Remembering T.R.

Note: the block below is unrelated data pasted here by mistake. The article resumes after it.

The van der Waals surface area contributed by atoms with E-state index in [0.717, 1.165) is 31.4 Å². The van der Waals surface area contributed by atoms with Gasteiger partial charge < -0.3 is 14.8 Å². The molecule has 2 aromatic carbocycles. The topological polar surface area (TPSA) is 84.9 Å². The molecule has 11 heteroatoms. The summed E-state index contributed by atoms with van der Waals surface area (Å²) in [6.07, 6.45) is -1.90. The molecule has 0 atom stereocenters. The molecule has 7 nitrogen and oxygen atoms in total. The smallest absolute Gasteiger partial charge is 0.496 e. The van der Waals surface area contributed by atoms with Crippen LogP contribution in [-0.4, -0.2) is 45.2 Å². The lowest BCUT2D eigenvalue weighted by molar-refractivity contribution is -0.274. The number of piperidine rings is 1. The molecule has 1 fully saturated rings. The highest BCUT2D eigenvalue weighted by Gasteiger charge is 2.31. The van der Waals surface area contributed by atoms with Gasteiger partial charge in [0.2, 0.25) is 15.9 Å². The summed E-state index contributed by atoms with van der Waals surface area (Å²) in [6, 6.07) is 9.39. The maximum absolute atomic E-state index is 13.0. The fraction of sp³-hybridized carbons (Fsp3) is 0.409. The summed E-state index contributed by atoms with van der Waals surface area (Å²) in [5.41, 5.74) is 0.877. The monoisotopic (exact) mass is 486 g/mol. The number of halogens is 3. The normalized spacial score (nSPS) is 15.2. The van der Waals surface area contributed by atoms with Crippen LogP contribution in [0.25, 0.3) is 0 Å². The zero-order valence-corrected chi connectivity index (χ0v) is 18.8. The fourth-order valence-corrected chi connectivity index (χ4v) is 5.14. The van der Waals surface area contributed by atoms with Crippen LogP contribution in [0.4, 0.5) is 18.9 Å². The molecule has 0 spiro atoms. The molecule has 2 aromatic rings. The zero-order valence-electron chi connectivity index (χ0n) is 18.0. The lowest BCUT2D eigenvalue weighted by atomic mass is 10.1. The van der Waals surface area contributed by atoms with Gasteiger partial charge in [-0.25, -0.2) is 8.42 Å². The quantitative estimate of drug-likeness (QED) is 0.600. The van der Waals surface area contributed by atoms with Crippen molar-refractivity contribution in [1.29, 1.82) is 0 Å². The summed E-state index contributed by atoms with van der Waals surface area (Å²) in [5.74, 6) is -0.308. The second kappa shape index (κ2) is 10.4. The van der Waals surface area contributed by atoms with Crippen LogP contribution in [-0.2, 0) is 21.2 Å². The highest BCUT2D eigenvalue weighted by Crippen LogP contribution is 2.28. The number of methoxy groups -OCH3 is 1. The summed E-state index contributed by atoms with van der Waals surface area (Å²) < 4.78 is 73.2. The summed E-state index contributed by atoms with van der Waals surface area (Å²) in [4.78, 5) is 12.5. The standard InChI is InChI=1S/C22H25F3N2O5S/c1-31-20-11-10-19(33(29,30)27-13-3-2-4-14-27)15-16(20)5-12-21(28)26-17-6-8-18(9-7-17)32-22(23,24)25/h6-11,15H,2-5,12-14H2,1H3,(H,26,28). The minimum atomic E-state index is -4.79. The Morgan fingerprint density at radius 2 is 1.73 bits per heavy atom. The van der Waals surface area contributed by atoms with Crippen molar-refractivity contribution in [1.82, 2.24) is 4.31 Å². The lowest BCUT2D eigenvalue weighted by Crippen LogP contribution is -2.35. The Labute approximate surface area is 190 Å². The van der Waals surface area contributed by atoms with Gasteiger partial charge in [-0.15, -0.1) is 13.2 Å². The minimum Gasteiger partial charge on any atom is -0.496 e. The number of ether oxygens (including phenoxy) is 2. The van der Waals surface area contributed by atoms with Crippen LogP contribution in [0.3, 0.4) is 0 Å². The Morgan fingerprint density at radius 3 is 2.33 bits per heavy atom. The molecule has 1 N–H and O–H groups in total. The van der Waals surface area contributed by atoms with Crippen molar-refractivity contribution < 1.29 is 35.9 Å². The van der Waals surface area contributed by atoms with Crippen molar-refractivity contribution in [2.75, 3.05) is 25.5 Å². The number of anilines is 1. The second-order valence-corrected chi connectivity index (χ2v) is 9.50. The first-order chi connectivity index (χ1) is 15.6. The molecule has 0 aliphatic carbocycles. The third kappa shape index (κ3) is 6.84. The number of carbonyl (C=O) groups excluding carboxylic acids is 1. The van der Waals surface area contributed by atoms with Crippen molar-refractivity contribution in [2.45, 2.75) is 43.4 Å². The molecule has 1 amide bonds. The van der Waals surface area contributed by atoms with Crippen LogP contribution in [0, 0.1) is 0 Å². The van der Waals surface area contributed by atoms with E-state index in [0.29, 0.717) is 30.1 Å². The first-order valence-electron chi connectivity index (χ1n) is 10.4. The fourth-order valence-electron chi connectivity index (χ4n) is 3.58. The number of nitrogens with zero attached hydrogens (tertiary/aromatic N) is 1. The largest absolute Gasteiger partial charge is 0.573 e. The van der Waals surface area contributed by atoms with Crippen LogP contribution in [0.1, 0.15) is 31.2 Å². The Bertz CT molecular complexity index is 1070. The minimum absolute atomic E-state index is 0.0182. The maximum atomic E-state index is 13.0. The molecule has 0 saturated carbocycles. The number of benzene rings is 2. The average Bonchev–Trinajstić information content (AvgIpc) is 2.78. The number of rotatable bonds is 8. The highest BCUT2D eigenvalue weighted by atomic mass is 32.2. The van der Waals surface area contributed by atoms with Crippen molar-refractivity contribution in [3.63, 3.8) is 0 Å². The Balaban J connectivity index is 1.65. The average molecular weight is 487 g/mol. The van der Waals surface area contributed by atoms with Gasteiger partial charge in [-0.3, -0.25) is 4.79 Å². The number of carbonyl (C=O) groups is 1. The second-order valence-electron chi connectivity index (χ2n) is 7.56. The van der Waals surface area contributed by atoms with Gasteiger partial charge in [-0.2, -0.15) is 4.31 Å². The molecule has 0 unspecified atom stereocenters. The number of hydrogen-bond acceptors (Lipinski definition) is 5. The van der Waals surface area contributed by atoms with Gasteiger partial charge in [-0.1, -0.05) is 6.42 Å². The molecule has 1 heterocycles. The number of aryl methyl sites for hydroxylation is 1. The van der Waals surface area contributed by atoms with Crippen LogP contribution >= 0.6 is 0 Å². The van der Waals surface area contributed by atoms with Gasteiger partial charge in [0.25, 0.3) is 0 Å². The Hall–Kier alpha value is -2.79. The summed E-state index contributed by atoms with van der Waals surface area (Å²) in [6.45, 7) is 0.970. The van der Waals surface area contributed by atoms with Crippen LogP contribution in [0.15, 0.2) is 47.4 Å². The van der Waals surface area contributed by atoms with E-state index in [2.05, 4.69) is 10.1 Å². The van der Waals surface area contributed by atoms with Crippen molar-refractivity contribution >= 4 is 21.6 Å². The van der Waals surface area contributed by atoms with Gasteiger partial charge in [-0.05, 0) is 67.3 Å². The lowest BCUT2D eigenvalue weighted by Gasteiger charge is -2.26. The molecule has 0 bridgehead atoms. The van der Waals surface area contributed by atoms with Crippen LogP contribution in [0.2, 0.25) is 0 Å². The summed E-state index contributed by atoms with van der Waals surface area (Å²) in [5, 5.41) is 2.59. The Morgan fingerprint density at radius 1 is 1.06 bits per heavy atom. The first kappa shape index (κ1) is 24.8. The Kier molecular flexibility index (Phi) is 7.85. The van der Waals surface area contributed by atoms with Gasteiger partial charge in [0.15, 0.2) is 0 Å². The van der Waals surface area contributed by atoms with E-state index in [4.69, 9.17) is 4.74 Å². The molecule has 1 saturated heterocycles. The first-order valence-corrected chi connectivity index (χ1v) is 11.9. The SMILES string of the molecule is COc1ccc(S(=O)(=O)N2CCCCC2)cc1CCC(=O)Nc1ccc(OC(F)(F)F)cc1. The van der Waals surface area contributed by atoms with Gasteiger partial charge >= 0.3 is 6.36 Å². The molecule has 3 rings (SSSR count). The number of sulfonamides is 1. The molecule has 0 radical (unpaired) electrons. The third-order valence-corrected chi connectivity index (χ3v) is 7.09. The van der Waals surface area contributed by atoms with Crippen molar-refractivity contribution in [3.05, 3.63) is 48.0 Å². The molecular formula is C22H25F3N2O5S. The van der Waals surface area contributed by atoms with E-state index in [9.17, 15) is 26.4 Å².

The other day I was walking in downtown Rockford and stopped to study the architecture of Memorial Hall. As I was gazing at this classic structure, I was suddenly taken back in time, some 100 years ago, to June 3, 1903, when Theodore Roosevelt stood on the dais and dedicated the building to the men and women who had served this country in past wars. I seemed to hear the high-pitched voice of the 43-year-old president as he looked at the adoring crowd, through his strong, pince-nez glasses, and reminded them of the many reasons they had to be proud to be Americans. He was born on Oct. 27, 1858, and when he assumed the office of President he was, and is, the youngest man ever to hold that position. He ascended to the Presidency in 1901 after the assassination of William McKinley, and was elected on his own in 1904. T. R. died in 1918 at the age of 61, but during his relatively short life he left behind a legacy that must not ever be forgotten. He was born in New York City into a socially prominent and wealthy family and was educated at Harvard where he excelled in his undergraduate studies, including the biological sciences. He first planned a career in law, but turned to history, writing, natural history, and politics. His first book, the widely acclaimed The Naval War of 1812, was published when he was only 24 years of age. He was emotionally devastated in 1883 when his beloved wife and mother died on the same day in residences not a city block apart in New York.. These tragedies led him to flee the city to live and work on a ranch he had purchased in the then Dakota Territory. When he first arrived in the “Wild West,” clad in Abercrombie and Fitch tailored outdoor wear, he was the subject of ridicule by the rough and tough frontiersmen. But, his hecklers quickly learned that the bespectacled dude from the East, who had been a boxing champion at Harvard, was not to be underestimated. For the next several years, he spent his time adapting to the life of a wilderness rancher, hunter, and naturalist while recuperating from his devastating losses. Out of this period of his life, there developed an intensification of his long-time interest in the outdoors and the conservation of our natural resources. After returning to New York, he entered politics more or less by chance, and his rise to the Presidency was legendary. His service in the Spanish-American war as the organizer and leader of the Rough Riders enhanced his political career. Roosevelt felt he had a moral debt to pay to the country because his father had hired a replacement to serve for him in the Civil War. Many years after his death, T.R. was posthumously awarded The Congressional Medal of Honor for his heroics at the battle of San Juan Hill in Cuba. During his lifetime, he was a revered statesman (he was awarded the Nobel Peace Prize in 1906 for mediating an end to the Russo-Japanese War), soldier, true cowboy, naturalist, prolific writer, and intrepid explorer. But, perhaps, more than any of these he should be remembered for his contributions to the preservation of our natural resources. As President, he gave conservation his full attention, and he left us a legacy of national parks, forests, and wilderness areas that has been unsurpassed. As a writer he fired bitter barrages at self-appointed naturalists and the romantic nature writers of the time and did much to put an end to the sentimental, anthropomorphic drivel that flowed from their pens. Though not specifically trained as a biologist, he continued to write on various aspects of life until his death. T.R. endeared himself to the common man—the plain folks—because he was so very human, with an irrepressible sense of humor, and so intensely American. They gave him the nickname of Teddy, The Rough Rider, and their champion, who carried a big stick to be used on perceived enemies of the United States, both foreign and domestic. Like all of us, T. R. had his shortcomings, one of which was his insatiable desire to be always in the limelight. It has been said, “He was the bride at every wedding and the corpse at every funeral.” Many of us “plain folks” today are unhappy with the way our natural resources, especially in the Rock River Valley, are being exploited by insensitive politicians and go-go developers. I find myself frequently wishing we had a modern day leader in the image of Theodore Roosevelt to swing a big stick and strike a blow for the interests of the common man. Happy birthday, T. R., wherever you are. We miss you. Dr. Robert Hedeen is a former resident of Maryland’s eastern shore and resided in the Chicago area from 1960-1971. He is a retired professor emeritus of biological sciences in the University of Maryland system. He has published more than 30 scientific papers, has written numerous magazine articles, and is the author of two books on the natural history of the Chesapeake Bay.

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